Research Assistant Professor/Head of Genomics Technology Development
Ph.D., Northwestern University, 2009
Developing single-cell genomics technologies for applications related to cancer progression, immune surveillance, and discovery of rare novel cell types and transcriptional programs.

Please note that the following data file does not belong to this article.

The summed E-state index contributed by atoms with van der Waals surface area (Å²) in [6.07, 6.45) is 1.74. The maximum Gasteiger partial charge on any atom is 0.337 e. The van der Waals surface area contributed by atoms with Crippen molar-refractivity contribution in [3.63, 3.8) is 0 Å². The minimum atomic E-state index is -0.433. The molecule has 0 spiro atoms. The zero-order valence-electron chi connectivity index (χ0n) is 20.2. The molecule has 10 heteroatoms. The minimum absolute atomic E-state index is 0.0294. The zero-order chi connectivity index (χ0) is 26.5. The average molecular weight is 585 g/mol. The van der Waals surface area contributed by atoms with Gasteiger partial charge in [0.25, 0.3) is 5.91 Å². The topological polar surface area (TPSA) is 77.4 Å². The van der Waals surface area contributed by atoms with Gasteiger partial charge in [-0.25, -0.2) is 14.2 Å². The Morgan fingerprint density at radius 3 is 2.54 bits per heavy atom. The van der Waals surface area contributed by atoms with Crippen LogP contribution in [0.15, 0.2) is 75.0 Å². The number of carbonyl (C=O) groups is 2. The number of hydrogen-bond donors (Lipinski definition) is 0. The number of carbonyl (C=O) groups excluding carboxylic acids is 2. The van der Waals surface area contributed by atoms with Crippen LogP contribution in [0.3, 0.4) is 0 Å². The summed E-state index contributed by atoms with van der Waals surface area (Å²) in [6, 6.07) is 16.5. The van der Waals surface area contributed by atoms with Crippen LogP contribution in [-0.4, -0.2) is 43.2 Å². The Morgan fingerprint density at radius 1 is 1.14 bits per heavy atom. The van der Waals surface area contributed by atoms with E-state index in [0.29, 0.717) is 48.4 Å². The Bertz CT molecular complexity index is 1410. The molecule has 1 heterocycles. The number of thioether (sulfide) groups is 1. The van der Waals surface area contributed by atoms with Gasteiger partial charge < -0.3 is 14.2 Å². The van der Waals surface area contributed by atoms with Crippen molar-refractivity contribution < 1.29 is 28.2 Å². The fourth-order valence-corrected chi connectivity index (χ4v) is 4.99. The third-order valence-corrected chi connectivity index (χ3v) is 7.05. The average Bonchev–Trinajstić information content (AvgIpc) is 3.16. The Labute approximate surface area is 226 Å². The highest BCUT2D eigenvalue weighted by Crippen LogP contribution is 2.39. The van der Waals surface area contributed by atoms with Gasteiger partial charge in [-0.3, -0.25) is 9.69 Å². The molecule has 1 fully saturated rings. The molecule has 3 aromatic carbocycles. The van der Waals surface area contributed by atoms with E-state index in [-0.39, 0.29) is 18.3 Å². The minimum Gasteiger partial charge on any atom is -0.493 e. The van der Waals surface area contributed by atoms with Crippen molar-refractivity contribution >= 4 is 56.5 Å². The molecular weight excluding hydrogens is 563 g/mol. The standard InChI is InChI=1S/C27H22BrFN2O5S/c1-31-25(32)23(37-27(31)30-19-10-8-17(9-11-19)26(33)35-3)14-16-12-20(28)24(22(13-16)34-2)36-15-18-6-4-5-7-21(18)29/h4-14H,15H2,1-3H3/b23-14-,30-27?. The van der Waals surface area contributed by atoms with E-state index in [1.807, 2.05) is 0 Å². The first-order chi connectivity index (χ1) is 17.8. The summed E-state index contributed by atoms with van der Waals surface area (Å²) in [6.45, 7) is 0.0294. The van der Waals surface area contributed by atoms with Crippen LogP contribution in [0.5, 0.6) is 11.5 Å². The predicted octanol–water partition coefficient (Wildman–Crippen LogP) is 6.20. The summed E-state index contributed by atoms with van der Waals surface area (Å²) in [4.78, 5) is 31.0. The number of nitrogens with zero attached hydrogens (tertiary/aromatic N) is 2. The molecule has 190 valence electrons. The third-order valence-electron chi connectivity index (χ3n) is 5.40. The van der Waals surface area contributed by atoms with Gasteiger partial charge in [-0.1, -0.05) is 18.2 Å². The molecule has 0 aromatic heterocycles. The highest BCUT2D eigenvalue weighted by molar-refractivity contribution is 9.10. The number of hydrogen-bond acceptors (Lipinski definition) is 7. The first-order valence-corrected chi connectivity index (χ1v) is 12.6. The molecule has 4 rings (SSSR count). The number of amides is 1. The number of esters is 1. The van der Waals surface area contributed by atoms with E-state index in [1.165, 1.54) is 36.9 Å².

Biology is inescapably a study of diversity. Understanding complex biological systems, both in health and in disease, requires the deconvolution of a heterogeneous milieu into its constituent parts. New experimental tools have made it possible to investigate gene expression, chromatin architecture, and genetic alterations in thousands of single cells simultaneously. These technologies have revolutionized how we approach biological problems by granting the ability to measure interactions within the diverse cellular mixture comprising a tumor microenvironment, a developing stem cell niche, a complex organ such as the brain, or an immune response. The Preall Lab deploys and develops single-cell technologies and other high-throughput genomics workflows to explore biological diversity at high resolution. Using single-cell transcriptome profiling, the lab has characterized fibroblast populations that coordinate tissue remodeling within pancreatic tumors and govern interactions between cancerous cells, signals driving their growth, and surveillance by the immune system. The Preall lab is also developing technology to push single cell capabilities towards larger and larger cell numbers to enable massive scale studies of the immune repertoire across patient cohorts and over time.